Guide to M.E.


I’ve had ME for over two decades and this Guide is based on my personal experience.  It will not be based on the NICE guidelines or current medical thinking because they’re wrong.  As a result it may seem controversial.  However, ME is well versed in controversy being one of the most fought over diseases of the modern age.

History

ME is not a new disease.  It is thought both Charles Darwin and Florence Nightingale had ME although it was called ‘neurasthenia’ in Victorian times.  It seems more common now, and probably is, because immune diseases in general are more common – allergies, for example, have exploded in recent times.

I’m not going to re-invent the wheel so will point you to this article written by respected ME pediatrician Nigel Speight which briefly outlines the history and controversy of ME.

ME has remained contentious for the simple fact that no diagnostic test can currently prove a person has ME, and many of the symptoms are seen in other diseases.

ME is thought to be a primary disease of the central nervous system, which affects other systems like the immune system.  I disagree.  I think it’s primarily a disease of the immune system, which affects other systems like the nervous system.  See my Canary Post and Canary Q&A for more information.

CFS v ME

Over the years, various terms and diagnostic criteria have been used to define ME.  In the 2000s the diagnostic criteria for ME was broadened and attempts were made to abolish the term ME and replace it with CFS.  This name change was vigorously opposed by the ME population, who quite rightly said the term “chronic fatigue syndrome” didn’t describe their illness experience and that not everyone with chronic fatigue had ME.  An uneasy truce was called and most health care professionals now refer to ME as ME/CFS.  I have never used the term CFS to describe my illness nor will I ever.  I have ME, end of.

So, are ME and CFS one disease?  IMHO no.  Some people are diagnosed with ME/CFS when they have ME.  Some people are diagnosed with ME/CFS when they have CFS.  Lumping both diseases together means neither one is being researched or treated correctly.  It’s like differentiating between Angina and Cardiomyopathy – they’re both heart disease, and may present with similar symptoms, but they don’t have the same cause or need the same treatment.  Same for ME and CFS.

Diagnosis

This is what I think the diagnostic criteria for ME should be:

Acute onset, usually following a virus from which the person never fully recovers.  Initially termed “post viral fatigue syndrome”.  If symptoms are unresolved after 6 months, all other possibilities for symptoms are excluded (see the ME Association’s Purple Booklet for diseases to be excluded), and symptoms below are present, this should be changed to ME.  So no-one gets diagnosed with ME for at least 6 months because Post Viral Fatigue Syndrome is fairly common and usually fully resolves.  Only in a small percentage of cases does it develop into ME.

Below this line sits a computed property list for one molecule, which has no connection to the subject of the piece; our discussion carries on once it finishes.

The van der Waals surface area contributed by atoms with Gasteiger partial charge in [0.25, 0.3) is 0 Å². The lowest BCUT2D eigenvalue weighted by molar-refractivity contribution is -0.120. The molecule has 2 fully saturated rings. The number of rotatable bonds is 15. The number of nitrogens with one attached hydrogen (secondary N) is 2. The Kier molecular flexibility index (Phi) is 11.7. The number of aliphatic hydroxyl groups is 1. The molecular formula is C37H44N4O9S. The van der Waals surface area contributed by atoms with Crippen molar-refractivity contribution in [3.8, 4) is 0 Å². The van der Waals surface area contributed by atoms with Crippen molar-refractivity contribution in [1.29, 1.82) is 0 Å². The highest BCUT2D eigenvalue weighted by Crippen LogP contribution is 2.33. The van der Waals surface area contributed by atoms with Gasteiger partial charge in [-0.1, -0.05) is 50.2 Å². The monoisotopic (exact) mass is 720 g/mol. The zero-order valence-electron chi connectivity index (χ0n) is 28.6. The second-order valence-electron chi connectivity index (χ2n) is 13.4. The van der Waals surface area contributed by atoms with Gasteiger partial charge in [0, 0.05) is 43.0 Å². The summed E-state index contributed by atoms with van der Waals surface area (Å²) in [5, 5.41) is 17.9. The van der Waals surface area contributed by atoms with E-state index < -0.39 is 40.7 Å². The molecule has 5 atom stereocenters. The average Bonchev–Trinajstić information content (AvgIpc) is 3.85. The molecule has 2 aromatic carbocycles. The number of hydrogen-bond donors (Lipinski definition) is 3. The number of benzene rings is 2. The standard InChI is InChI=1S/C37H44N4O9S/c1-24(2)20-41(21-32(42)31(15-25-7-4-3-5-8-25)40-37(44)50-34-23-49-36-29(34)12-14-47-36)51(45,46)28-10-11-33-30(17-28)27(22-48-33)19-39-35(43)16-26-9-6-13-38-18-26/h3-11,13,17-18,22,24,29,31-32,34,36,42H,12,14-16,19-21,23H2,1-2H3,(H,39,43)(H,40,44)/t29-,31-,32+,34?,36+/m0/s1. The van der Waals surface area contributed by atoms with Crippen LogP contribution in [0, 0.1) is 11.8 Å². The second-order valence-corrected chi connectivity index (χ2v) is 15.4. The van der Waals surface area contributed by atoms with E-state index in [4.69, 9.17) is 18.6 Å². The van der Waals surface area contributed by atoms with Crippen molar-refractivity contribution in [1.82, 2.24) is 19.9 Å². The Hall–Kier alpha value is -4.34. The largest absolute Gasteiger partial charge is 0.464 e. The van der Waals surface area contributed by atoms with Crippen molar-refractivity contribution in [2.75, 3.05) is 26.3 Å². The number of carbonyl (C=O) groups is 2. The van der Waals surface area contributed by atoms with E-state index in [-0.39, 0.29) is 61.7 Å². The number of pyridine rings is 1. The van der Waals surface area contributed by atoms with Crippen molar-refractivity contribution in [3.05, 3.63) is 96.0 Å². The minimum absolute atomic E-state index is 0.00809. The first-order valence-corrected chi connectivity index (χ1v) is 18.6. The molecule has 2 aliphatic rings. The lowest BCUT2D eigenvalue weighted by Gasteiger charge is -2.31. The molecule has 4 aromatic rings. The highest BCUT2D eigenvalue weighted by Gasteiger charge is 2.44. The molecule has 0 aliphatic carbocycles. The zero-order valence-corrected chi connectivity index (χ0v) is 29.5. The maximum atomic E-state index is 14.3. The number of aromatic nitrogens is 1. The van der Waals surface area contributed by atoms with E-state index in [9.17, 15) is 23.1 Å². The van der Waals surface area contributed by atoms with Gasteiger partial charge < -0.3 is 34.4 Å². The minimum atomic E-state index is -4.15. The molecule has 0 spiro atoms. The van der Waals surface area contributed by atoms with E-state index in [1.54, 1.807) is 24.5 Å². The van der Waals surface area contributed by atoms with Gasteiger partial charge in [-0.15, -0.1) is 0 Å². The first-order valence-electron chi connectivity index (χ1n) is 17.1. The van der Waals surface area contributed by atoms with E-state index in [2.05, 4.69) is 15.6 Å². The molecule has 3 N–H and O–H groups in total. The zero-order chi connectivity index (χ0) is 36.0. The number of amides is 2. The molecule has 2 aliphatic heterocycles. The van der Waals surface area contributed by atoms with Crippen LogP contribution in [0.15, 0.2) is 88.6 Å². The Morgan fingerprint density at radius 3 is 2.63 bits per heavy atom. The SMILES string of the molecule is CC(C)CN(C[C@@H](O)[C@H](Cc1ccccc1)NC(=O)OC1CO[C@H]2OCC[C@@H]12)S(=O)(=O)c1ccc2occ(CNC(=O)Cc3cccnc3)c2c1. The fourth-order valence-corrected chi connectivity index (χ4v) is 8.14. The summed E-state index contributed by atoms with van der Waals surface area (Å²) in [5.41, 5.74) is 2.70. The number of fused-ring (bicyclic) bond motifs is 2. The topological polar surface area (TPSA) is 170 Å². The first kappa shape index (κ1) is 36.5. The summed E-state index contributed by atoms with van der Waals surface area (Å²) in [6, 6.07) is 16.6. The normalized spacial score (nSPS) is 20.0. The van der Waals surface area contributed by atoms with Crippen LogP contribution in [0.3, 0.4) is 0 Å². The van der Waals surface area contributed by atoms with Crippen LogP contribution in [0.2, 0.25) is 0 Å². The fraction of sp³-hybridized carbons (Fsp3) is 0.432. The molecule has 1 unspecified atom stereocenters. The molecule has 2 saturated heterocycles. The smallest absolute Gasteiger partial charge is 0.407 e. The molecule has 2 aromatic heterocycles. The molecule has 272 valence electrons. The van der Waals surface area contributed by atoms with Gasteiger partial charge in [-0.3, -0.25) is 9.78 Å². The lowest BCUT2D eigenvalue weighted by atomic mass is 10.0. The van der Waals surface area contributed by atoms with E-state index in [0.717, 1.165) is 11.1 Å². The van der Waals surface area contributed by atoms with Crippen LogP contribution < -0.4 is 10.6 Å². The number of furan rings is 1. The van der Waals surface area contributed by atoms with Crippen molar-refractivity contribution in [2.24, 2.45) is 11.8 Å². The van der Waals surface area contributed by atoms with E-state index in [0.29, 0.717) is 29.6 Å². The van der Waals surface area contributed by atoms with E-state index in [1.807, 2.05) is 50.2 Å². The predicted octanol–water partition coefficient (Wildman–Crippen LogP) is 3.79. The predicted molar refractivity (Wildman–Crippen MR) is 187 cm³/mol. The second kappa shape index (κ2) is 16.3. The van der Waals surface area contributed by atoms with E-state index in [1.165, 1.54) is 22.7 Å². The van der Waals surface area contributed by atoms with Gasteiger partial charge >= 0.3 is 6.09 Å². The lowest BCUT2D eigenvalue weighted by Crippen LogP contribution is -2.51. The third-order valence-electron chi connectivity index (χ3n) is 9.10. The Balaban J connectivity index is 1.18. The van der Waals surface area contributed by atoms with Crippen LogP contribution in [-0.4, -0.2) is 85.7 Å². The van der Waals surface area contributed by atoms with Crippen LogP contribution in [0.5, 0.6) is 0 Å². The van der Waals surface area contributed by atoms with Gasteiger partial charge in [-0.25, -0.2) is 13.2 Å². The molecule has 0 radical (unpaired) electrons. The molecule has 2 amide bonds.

Just to clarify, when I say “acute onset” I don’t mean you catch a cold, go to bed and never get up again (although that does happen).  The virus which led to my ME happened 18 months  before I got really ill.  Many people struggle on for a couple of years with increasing symptoms before finally succuming to full blown ME.  But looking back, once I’d had the bug I was never the same – I never recovered from it.

Symptoms:

  • The cardinal feature of ME is chronic malaise (feeling ill), often described as “flu-like”.  Made worse by either mental or physical exertion/exercise (called “post-exertional malaise”).  Often delayed by 24-72 hours following exertion/exercise.  If someone tells me they feel ‘tired all the time’ and asks if they might have ME I ask if they also feel ill all the time.  If the answer is no they don’t have ME.
  • Crushing fatigue, never before experienced and unrelieved by rest.  Made worse by either mental or physical exertion/exercise.
  • Previous activity levels decreased by 50% or more.  Which means if you carry on in full time employment or education having a diagnosis of ME would not be possible, though a diagnosis of CFS would be possible.  Told you I would be controversial 😉
  • Sleep disturbances never before experienced.  This can be insomnia (difficulty getting off to sleep or staying asleep) or hypersomnia (difficulty staying awake or sleeping excessively).  Always waking up unrefreshed.  Often a reversal of the sleep/wake cycle (sleep during the day, awake all night).
  • Chronic sore throat without signs of infection.
  • Brain fog and other cognitive symptoms, eg loss of short term memory, new onset dyslexia, problems with concentration.
  • Flu-like aching muscles.